Grace Gu

Grace Gu

Title
Assistant Professor of Mechanical Engienering
Department
Dept of Mechanical Engineering
Phone
(510) 643-4996
Research Expertise and Interest
Composites, additive manufacturing, fracture mechanics, topology optimization, machine learning, finite element analysis, and bioinspired materials
Research Description

The Gu Research Group aims to create bio-inspired composite designs while exploring, and concurrently, exploiting the possible hierarchy, topology, and material heterogeneity that can be introduced into microarchitectures to enhance mechanical properties, such as stiffness, fracture, and fatigue. Studying the microarchitectures of natural materials such as nacre and conch shell sheds light on the millennia-long optimization product of evolution.

By fabricating bio-inspired designs using additive manufacturing and performing experiments to link form to function, it is possible to generate engineered structures with tunable material properties. As an example, lightweight and tough composites can be realized through a study in nature to create next generation protective gear and high-impact resistance composites. These concepts lay the foundation for our approach to design rationally toughened, strong, and lightweight materials for various applications. Thus, the main thrusts of our research are (1) bioinspired design, (2) constrained property optimization, and (3) machine learning driven design. Opening the design space of functional objects that can be printed will drive and revolutionize the face of additive manufacturing.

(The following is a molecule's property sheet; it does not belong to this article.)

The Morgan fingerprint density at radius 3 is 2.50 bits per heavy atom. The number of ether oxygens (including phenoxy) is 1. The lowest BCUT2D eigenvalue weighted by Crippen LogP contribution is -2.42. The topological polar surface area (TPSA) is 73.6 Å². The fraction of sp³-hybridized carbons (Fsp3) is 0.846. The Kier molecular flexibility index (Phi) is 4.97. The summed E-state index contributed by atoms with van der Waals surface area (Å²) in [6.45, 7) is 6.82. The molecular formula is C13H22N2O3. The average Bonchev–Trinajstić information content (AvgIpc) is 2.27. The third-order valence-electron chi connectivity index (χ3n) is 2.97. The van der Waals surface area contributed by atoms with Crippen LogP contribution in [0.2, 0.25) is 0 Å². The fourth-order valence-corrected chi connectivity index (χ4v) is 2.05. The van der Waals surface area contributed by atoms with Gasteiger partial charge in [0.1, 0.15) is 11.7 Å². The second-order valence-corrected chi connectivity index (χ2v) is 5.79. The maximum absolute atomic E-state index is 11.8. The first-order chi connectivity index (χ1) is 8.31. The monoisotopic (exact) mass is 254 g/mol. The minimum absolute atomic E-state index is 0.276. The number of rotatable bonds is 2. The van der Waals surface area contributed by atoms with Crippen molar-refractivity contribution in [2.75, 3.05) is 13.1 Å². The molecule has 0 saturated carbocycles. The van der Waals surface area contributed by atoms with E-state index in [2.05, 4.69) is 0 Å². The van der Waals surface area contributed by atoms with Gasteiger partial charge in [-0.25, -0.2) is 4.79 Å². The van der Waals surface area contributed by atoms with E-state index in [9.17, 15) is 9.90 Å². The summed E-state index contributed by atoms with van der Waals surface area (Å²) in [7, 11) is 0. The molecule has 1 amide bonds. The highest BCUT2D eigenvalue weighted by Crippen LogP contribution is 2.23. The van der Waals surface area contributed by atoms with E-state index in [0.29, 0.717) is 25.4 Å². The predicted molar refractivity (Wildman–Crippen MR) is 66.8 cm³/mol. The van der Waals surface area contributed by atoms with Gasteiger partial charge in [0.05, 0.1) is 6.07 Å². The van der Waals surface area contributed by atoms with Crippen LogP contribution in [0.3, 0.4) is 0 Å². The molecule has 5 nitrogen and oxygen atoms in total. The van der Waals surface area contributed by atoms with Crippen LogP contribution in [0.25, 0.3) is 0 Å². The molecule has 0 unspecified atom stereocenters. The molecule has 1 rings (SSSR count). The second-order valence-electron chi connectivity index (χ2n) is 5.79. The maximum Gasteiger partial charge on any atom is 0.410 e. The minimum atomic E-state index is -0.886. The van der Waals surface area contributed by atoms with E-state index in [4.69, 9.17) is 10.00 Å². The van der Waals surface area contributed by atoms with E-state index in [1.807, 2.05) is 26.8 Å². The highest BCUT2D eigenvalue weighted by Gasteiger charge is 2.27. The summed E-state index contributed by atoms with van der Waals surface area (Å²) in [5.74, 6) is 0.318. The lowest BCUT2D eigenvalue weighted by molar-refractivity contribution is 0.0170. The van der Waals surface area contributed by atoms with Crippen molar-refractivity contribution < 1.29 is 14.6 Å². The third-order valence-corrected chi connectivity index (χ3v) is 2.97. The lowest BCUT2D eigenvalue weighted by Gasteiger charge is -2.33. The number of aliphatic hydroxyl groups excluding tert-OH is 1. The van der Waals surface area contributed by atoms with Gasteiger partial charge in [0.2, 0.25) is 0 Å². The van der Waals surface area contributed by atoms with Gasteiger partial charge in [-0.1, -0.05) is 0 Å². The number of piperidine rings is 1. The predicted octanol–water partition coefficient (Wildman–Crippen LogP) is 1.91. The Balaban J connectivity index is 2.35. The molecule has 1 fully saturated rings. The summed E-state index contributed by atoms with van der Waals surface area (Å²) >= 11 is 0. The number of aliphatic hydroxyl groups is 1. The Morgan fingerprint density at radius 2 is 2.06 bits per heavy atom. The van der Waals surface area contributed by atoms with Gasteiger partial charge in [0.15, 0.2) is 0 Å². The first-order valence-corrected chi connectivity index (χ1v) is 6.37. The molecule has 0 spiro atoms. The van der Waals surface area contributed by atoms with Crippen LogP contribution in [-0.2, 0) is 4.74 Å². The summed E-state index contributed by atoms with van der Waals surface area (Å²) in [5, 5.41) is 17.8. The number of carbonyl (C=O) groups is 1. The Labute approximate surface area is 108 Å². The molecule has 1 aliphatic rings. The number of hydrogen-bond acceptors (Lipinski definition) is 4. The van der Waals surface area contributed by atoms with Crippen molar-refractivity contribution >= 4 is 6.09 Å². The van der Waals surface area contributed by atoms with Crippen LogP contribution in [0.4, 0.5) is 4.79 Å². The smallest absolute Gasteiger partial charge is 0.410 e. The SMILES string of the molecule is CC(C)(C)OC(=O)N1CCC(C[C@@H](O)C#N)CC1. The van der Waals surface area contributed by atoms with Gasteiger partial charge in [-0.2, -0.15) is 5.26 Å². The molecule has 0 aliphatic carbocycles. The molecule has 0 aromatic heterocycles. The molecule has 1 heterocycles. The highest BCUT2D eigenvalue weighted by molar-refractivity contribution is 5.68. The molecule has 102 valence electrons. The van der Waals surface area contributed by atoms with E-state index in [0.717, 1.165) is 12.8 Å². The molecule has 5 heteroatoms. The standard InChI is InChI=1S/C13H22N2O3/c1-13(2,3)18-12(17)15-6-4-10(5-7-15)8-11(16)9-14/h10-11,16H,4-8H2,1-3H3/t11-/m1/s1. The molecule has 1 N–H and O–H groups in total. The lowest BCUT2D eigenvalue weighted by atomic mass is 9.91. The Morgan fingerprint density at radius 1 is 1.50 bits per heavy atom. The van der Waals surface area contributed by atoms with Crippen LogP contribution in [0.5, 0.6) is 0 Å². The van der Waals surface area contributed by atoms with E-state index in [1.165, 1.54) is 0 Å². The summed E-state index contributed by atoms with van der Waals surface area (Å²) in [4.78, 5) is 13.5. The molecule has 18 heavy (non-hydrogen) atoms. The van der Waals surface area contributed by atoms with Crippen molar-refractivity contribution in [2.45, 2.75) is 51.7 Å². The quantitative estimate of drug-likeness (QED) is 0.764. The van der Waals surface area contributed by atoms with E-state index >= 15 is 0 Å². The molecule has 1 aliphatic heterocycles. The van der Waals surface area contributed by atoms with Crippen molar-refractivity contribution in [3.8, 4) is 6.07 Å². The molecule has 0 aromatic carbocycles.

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Featured in the Media

Please note: The views and opinions expressed in these articles are those of the authors and do not necessarily reflect the official policy or positions of UC Berkeley.
April 25, 2019
Sarah Saunders
Assistant mechanical engineering professor Grace X. Gu is among six women scholars awarded this year's batch of WiSTEM2D Scholars Awards, in a program designed to increase the representation and leadership of women in STEM fields. Professor Gu was recognized for her development of a smarter, more efficient 3D printer that can self-correct while printing. For more about Professor Gu, see this brief profile at Berkeley News.
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